Let me tell you about day one and how I should have known there and then that it was going to go to plan.
We had told our Airbnb landlady that we were leaving at 9. At 9.15am we had the last of our photos and left and this is were the lessons begin. 100 metres down the road I adjusted my seat post (tip 1. haven flown your bike in pieces in a cardboard box be sure to test ride after putting it together). Stop two was 100 metres further to check the squeaking now on Grace's bike, stop three was to move the panniers so my feet didn't clip them... Finally picking our way through the Sydney streets we were on our way.
It had been debated whether we cycle across the Sydney Harbour Bridge or if we got the passenger ferry to Manly, for me it was a no brainer, we had to cycle across the bridge.
That decision might have not been the most practical but it probably satisfied the romantic in me. It turned out to be a decision I would stand by but secretly loathe as we climbed the many hills out of Sydney fully loaded up for the first cycle tour we had ever done.
Stopping started to be the theme of day one. Stop four was pictures in front of the Sydney Harbour Bridge, stop five was to adjust Grace panniers, stop six a stop at Cruise Espresso in Manly to say goodbye to Grace's friends. We made the most of the stop and ate our home made wraps and flapjack, both are very welcomed. The downside is we find the balsamic vinegar had leaked in my pannier.
Stop seven wasn't planned and was completely unnecessary as Grace ploughed straight into a 70 year old woman cycling towards her. Thankfully no one was hurt and we continued on our way. Some time passed before I let Grace know that it was completely her fault, stupid or brave I'm not sure but she did admit it was her fault!! Grace does have a habit of crashing on our first rides out. We worked in the Dolomites together and on our first cycle Grace crashed in a tunnel as she hadn't taken her sunglasses off.
We arrive in Palm Beach at 3.10pm with no more serious events but had missed a 3pm ferry to Wagstaffe. It turned out however that the ferry wouldn't be running the next day because of a change in the weather, something that it turns out will affect us a lot more than we had anticipated.
We get to the off the ferry and sun is low and the setting is beautiful. A local lady taking her kids for a walk asks us where we are heading and we tell her Little Beach Campground and she proceeds to tell us a nice route along the lake (one of the highlights of the trip, as I'm writing this 6 weeks in, is that people love to talk to cycle tourers). It's about 4.45pm and the light is fading fast, our next stop isn't the campground but to fix Grace's pannier rack as the bottom bolt had vibrated loose and disappeared, all the panniers of the rack and we realise we have no spares, nothing, we "borrow" a bolt from a fixing strut on the pannier rack and fix the rack, load up and head off again.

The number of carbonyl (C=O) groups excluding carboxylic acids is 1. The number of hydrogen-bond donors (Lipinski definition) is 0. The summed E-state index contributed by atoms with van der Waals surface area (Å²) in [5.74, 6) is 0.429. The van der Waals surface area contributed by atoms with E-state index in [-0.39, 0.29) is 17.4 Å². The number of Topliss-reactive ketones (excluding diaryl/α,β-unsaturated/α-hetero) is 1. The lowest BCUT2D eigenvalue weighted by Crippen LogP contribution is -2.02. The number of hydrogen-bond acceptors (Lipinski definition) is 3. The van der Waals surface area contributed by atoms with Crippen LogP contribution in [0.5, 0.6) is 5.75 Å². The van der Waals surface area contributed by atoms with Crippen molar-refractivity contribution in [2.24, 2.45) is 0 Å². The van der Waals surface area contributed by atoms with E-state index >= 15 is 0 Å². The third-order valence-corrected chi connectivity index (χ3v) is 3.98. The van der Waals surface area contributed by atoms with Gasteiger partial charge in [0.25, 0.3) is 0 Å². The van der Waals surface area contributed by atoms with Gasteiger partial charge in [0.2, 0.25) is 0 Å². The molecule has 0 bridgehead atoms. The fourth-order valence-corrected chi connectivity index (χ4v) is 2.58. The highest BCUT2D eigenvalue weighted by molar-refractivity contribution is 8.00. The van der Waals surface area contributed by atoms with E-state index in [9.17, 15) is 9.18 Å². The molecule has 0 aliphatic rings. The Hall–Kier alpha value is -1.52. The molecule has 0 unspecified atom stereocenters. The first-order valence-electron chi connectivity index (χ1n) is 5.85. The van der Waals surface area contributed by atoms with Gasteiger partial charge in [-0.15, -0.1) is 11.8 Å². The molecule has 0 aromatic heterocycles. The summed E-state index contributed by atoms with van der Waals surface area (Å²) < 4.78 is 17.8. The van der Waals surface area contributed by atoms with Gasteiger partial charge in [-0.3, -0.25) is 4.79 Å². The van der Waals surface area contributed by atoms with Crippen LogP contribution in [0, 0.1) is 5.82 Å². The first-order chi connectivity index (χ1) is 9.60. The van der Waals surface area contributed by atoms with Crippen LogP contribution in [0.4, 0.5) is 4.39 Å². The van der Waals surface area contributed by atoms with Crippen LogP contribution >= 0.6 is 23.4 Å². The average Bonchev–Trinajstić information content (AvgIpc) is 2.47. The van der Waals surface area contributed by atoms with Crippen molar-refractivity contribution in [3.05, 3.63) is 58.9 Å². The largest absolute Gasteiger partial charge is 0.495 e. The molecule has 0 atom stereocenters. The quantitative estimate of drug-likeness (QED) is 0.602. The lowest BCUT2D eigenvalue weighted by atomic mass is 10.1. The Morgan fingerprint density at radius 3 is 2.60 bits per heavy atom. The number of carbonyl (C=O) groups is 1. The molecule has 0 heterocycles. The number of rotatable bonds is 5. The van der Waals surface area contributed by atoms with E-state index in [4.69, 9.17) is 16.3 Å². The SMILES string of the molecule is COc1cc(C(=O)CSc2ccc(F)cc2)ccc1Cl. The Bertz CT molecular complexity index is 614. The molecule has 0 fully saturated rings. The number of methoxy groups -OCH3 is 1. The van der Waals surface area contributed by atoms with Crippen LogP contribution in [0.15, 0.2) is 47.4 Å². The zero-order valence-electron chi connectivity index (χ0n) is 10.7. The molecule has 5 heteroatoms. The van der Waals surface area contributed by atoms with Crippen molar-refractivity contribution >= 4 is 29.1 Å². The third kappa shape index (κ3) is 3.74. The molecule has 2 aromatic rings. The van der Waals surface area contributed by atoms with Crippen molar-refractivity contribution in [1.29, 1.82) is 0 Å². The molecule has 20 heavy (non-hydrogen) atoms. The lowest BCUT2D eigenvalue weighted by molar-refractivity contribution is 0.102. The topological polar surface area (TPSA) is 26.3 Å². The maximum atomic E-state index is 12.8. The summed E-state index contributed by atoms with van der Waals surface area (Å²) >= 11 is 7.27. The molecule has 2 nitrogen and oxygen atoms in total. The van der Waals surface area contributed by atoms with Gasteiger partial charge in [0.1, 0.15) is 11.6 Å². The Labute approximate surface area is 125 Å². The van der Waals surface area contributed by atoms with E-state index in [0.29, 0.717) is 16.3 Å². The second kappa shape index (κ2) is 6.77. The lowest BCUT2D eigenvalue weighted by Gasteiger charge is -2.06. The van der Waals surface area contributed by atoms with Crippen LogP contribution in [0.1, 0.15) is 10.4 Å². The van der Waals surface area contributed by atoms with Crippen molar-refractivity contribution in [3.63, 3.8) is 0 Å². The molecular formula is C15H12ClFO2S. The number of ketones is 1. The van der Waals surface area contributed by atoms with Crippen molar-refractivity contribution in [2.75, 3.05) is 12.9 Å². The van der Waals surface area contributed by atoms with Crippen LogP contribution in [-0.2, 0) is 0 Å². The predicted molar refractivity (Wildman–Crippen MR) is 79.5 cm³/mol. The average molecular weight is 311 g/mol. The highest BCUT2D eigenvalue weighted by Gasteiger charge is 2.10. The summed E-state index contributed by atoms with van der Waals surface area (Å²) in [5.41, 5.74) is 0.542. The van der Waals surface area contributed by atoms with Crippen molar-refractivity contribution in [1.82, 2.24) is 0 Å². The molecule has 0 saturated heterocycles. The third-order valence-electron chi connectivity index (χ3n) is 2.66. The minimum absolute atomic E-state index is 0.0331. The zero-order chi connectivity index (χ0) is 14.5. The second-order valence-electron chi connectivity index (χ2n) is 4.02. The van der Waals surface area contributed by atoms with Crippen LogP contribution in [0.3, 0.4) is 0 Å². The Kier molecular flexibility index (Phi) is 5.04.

As the light is fading it's a race against time to make it to the camp site and we hit another hurdle ... I have planned the whole route on an app called Komoot, to date we have used it for over 650 miles of the trip and this is the only time it has lead us astray!! ... We get to the bottom of this hill and can't cycle up it, it's to steep and a little damp with some moss, Grace and I struggle to push one bike between us up the hill, feet constantly slipping, fingers covering the brakes. 15/20 minutes later both the bikes are at the top and we ride on to what turns out to be a dead end, well not a dead end but a wood trail, far too difficult for two heavily laden road bikes and now it's pitch black. (Tip 2. Take lights) I didn't have lights but Grace did so we put head torches on and make our way back down the "vertical drop" hill and head a different route to our camp.
20 minutes in the pitch black and we are sceptical about making our campsite in one piece as we pass a sign to Putty Beach Campground, a quick chat and we decide that it makes a lot of sense even though we have paid for the other one. Turns out to be a good decision especially as we were forced to spend two nights there, but that's another story.
The biggest lesson from day one was 3 hours 54 minutes in motion 33.59 miles covered and 8 hours "on the road", maybe those 100 mile days were a little ambitious but who knew it would be pitch black by 5.30pm.
We can highly recommend touring in Australia, the distances maybe be large but the facilities along the way are excellent, campgrounds, toilets, and free bbq (gas stoves) everywhere, it's definitely a safe and easy place to start your first tour, forget about deadly snakes and spiders we haven't seen any.
The overall lesson is that if we can do it anyone can, just make the time and get out and turn that crank, just one turn at a time. The following weeks provided many highs and lows, the learning curve was as steep as the hill we experienced at the dead end but we wouldn't change anything apart from the amount of time we allowed for the whole journey.